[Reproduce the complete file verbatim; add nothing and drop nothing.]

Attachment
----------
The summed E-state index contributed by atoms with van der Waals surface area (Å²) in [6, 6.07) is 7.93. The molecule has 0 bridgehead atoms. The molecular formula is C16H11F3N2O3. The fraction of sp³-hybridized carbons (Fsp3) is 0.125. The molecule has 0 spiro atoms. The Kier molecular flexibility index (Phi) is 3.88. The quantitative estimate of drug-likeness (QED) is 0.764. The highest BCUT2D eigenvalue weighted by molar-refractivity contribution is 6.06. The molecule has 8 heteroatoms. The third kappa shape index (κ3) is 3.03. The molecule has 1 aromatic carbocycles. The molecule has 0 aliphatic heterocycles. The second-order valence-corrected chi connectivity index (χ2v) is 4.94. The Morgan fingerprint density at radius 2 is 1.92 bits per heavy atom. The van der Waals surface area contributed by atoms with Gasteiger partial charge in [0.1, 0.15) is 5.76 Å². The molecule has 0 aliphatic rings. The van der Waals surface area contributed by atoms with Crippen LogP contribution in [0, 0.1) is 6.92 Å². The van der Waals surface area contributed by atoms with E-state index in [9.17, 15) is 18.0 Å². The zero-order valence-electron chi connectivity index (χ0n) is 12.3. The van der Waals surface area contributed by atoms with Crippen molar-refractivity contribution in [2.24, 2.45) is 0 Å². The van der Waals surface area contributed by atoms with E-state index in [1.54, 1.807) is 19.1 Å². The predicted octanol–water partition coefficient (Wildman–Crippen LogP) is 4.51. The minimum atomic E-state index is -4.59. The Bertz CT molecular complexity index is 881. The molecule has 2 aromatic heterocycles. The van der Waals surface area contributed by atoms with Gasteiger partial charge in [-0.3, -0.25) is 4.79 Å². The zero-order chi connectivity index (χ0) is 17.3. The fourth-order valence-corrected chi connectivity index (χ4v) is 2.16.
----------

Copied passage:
The summed E-state index contributed by atoms with van der Waals surface area (Å²) in [6, 6.07) is 7.93. The molecule has 0 bridgehead atoms. The molecular formula is C16H11F3N2O3. The fraction of sp³-hybridized carbons (Fsp3) is 0.125. The molecule has 0 spiro atoms. The Kier molecular flexibility index (Phi) is 3.88. The quantitative estimate of drug-likeness (QED) is 0.764. The highest BCUT2D eigenvalue weighted by molar-refractivity contribution is 6.06. The molecule has 8 heteroatoms. The third kappa shape index (κ3) is 3.03. The molecule has 1 aromatic carbocycles. The molecule has 0 aliphatic heterocycles. The second-order valence-corrected chi connectivity index (χ2v) is 4.94. The Morgan fingerprint density at radius 2 is 1.92 bits per heavy atom. The van der Waals surface area contributed by atoms with Gasteiger partial charge in [0.1, 0.15) is 5.76 Å². The molecule has 0 aliphatic rings. The van der Waals surface area contributed by atoms with Crippen LogP contribution in [0, 0.1) is 6.92 Å². The van der Waals surface area contributed by atoms with E-state index in [9.17, 15) is 18.0 Å². The zero-order valence-electron chi connectivity index (χ0n) is 12.3. The van der Waals surface area contributed by atoms with Crippen molar-refractivity contribution in [2.24, 2.45) is 0 Å². The van der Waals surface area contributed by atoms with E-state index in [1.54, 1.807) is 19.1 Å². The predicted octanol–water partition coefficient (Wildman–Crippen LogP) is 4.51. The minimum atomic E-state index is -4.59. The Bertz CT molecular complexity index is 881. The molecule has 2 aromatic heterocycles. The van der Waals surface area contributed by atoms with Gasteiger partial charge in [-0.3, -0.25) is 4.79 Å². The zero-order chi connectivity index (χ0) is 17.3. The fourth-order valence-corrected chi connectivity index (χ4v) is 2.16.